I opt for a half size as I also want to try a grill seared albacore tuna tacone with medium rare charred tuna, pea shoots, slaw and lemon pickled onions. With a soft drink and service, it still isn’t $20. I take my seat on the board walk and watch the world go by while I wait.

Seafood Poutine at Red Fish Bluefish, Victoria BC

My half portions arrive and they are enormous. I am ripe for the challenge. The poutine is fresh and light, the seafood is terrific, the tuna bacon a delicious revelation and the gravy delicate but rich enough to carry it.

Albacore Tuna Tacone

The tacone is basically a taco wrap. The tuna is medium rare as promised and with a lovely crisp char on the outside. The slaw and salad give it great texture and balance. Terrific.

I am so happy as I sit there and eat it all, watching the sea planes land in the harbour as the sun sets. Red Fish Blue Fish is a great spot, with great food, ethics and prices. Highly recommended.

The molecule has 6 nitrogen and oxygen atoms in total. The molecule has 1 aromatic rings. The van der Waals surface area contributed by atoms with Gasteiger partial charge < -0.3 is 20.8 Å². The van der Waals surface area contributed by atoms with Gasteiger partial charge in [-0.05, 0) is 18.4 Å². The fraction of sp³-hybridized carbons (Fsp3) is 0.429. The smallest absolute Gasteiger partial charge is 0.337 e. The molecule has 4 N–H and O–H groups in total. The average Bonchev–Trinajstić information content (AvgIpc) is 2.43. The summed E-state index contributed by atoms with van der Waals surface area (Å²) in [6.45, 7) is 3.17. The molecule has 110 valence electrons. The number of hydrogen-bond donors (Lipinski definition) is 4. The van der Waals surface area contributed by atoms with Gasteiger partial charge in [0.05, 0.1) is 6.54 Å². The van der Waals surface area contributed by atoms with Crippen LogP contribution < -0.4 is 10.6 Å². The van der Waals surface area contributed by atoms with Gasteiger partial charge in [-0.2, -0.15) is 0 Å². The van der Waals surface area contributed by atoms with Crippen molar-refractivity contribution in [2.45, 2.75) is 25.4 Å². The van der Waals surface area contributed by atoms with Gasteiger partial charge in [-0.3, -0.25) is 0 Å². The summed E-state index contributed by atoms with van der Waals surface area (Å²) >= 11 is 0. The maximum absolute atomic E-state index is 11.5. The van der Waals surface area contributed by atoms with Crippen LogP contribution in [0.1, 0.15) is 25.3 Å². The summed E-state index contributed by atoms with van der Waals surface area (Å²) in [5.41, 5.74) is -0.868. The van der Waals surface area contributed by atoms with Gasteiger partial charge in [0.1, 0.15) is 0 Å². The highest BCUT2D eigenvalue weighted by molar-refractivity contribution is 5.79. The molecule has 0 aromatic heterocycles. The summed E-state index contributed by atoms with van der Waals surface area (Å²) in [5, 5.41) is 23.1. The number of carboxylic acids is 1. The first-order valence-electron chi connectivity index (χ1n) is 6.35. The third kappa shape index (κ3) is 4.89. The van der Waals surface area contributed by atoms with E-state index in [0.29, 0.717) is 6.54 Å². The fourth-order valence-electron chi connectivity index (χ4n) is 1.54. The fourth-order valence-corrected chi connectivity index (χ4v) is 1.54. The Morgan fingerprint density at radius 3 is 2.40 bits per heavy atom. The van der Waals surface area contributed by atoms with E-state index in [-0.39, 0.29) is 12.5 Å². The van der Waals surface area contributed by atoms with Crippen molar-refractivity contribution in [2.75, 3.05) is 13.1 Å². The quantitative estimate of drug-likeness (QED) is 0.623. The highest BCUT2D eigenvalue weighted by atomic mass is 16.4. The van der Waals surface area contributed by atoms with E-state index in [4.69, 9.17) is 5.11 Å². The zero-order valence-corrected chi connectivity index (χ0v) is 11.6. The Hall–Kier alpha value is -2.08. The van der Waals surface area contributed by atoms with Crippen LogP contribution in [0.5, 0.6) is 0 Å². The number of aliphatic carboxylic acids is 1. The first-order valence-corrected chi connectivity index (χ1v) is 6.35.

1006 Wharf Street Victoria, BC V8W, Canada
(250) 298-6877


Vancouver: Eat Your Cart Out (Street Food)

Vancouver Street Food

Greetings from Vancouver folks! I am here to explore the food, the wine, and all of the other bits in between. I started with the street food.

Street food in Vancouver? If you visited before 2010 you might think I am referring to a different city, but following the success of the food trucks at the Olympics a limited number of licences were granted. At first by lottery, which unsurprisingly didn’t prove completely successful, the second and third rounds of licences were granted via a jury including some of Vancouver’s best chefs. Pitches were granted based on unique ideas, sourcing and sustainability.